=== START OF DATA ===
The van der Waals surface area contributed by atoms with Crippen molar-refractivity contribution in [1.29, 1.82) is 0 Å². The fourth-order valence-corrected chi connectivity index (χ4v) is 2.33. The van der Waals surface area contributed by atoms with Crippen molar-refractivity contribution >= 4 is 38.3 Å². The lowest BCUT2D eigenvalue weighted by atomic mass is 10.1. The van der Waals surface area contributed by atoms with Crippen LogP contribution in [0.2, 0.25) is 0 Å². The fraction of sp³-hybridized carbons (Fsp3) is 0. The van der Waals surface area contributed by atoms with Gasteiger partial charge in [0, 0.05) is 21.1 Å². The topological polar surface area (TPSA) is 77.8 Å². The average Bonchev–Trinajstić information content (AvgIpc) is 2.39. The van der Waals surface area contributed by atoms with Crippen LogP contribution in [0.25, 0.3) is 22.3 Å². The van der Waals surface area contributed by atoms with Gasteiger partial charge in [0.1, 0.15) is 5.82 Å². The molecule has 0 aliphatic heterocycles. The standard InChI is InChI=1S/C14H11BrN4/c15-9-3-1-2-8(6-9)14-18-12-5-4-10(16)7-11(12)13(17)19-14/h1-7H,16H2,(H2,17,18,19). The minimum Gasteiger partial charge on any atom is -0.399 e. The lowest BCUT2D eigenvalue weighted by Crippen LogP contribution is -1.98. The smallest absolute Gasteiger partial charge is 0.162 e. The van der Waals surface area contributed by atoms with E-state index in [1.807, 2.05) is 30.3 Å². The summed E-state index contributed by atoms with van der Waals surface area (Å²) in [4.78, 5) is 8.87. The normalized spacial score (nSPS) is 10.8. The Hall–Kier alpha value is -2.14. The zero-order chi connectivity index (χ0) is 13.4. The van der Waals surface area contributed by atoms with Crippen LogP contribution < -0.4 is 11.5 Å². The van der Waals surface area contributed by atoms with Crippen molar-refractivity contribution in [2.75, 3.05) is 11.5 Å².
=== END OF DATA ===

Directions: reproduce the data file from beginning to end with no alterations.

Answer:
The van der Waals surface area contributed by atoms with Crippen molar-refractivity contribution in [1.29, 1.82) is 0 Å². The fourth-order valence-corrected chi connectivity index (χ4v) is 2.33. The van der Waals surface area contributed by atoms with Crippen molar-refractivity contribution >= 4 is 38.3 Å². The lowest BCUT2D eigenvalue weighted by atomic mass is 10.1. The van der Waals surface area contributed by atoms with Crippen LogP contribution in [0.2, 0.25) is 0 Å². The fraction of sp³-hybridized carbons (Fsp3) is 0. The van der Waals surface area contributed by atoms with Gasteiger partial charge in [0, 0.05) is 21.1 Å². The topological polar surface area (TPSA) is 77.8 Å². The average Bonchev–Trinajstić information content (AvgIpc) is 2.39. The van der Waals surface area contributed by atoms with Crippen LogP contribution in [0.25, 0.3) is 22.3 Å². The van der Waals surface area contributed by atoms with Gasteiger partial charge in [0.1, 0.15) is 5.82 Å². The molecule has 0 aliphatic heterocycles. The standard InChI is InChI=1S/C14H11BrN4/c15-9-3-1-2-8(6-9)14-18-12-5-4-10(16)7-11(12)13(17)19-14/h1-7H,16H2,(H2,17,18,19). The minimum Gasteiger partial charge on any atom is -0.399 e. The lowest BCUT2D eigenvalue weighted by Crippen LogP contribution is -1.98. The smallest absolute Gasteiger partial charge is 0.162 e. The van der Waals surface area contributed by atoms with E-state index in [1.807, 2.05) is 30.3 Å². The summed E-state index contributed by atoms with van der Waals surface area (Å²) in [4.78, 5) is 8.87. The normalized spacial score (nSPS) is 10.8. The Hall–Kier alpha value is -2.14. The zero-order chi connectivity index (χ0) is 13.4. The van der Waals surface area contributed by atoms with Crippen LogP contribution < -0.4 is 11.5 Å². The van der Waals surface area contributed by atoms with Crippen molar-refractivity contribution in [2.75, 3.05) is 11.5 Å².